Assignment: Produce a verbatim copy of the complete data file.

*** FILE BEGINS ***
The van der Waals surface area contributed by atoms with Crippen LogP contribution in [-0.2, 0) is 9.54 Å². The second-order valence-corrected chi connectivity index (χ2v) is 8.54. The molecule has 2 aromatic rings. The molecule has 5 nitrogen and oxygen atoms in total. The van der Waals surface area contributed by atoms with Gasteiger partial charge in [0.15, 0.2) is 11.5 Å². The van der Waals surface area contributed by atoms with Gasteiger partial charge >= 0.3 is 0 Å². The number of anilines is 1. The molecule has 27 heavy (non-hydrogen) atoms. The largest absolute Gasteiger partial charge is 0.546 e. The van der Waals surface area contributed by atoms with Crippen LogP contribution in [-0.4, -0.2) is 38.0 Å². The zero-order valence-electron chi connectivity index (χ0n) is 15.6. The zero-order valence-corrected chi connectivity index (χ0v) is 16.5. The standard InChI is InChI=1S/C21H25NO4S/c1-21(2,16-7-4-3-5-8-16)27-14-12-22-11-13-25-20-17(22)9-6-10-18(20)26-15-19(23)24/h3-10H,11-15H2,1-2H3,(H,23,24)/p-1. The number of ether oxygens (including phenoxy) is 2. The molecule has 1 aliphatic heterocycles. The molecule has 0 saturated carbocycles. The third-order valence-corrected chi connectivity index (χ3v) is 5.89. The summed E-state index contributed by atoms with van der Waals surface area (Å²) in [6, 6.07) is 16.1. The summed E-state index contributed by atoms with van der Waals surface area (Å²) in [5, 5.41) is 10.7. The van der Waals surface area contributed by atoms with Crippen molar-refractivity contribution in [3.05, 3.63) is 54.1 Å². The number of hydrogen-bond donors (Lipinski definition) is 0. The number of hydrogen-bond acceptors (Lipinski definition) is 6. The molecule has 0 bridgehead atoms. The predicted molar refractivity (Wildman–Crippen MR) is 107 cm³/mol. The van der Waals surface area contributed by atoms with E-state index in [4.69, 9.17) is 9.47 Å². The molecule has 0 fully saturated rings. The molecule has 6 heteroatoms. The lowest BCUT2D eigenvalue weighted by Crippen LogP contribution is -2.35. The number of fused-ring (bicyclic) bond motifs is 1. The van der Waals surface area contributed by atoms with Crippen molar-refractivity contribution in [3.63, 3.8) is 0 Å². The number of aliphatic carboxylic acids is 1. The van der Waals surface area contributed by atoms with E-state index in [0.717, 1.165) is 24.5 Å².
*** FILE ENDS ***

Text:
The van der Waals surface area contributed by atoms with Crippen LogP contribution in [-0.2, 0) is 9.54 Å². The second-order valence-corrected chi connectivity index (χ2v) is 8.54. The molecule has 2 aromatic rings. The molecule has 5 nitrogen and oxygen atoms in total. The van der Waals surface area contributed by atoms with Gasteiger partial charge in [0.15, 0.2) is 11.5 Å². The van der Waals surface area contributed by atoms with Gasteiger partial charge >= 0.3 is 0 Å². The number of anilines is 1. The molecule has 27 heavy (non-hydrogen) atoms. The largest absolute Gasteiger partial charge is 0.546 e. The van der Waals surface area contributed by atoms with Crippen LogP contribution in [-0.4, -0.2) is 38.0 Å². The zero-order valence-electron chi connectivity index (χ0n) is 15.6. The zero-order valence-corrected chi connectivity index (χ0v) is 16.5. The standard InChI is InChI=1S/C21H25NO4S/c1-21(2,16-7-4-3-5-8-16)27-14-12-22-11-13-25-20-17(22)9-6-10-18(20)26-15-19(23)24/h3-10H,11-15H2,1-2H3,(H,23,24)/p-1. The number of ether oxygens (including phenoxy) is 2. The molecule has 1 aliphatic heterocycles. The molecule has 0 saturated carbocycles. The third-order valence-corrected chi connectivity index (χ3v) is 5.89. The summed E-state index contributed by atoms with van der Waals surface area (Å²) in [6, 6.07) is 16.1. The summed E-state index contributed by atoms with van der Waals surface area (Å²) in [5, 5.41) is 10.7. The van der Waals surface area contributed by atoms with Crippen molar-refractivity contribution in [3.05, 3.63) is 54.1 Å². The number of hydrogen-bond donors (Lipinski definition) is 0. The number of hydrogen-bond acceptors (Lipinski definition) is 6. The molecule has 0 bridgehead atoms. The predicted molar refractivity (Wildman–Crippen MR) is 107 cm³/mol. The van der Waals surface area contributed by atoms with E-state index in [4.69, 9.17) is 9.47 Å². The molecule has 0 fully saturated rings. The molecule has 6 heteroatoms. The lowest BCUT2D eigenvalue weighted by Crippen LogP contribution is -2.35. The number of fused-ring (bicyclic) bond motifs is 1. The van der Waals surface area contributed by atoms with Crippen molar-refractivity contribution in [3.63, 3.8) is 0 Å². The number of aliphatic carboxylic acids is 1. The van der Waals surface area contributed by atoms with E-state index in [0.717, 1.165) is 24.5 Å².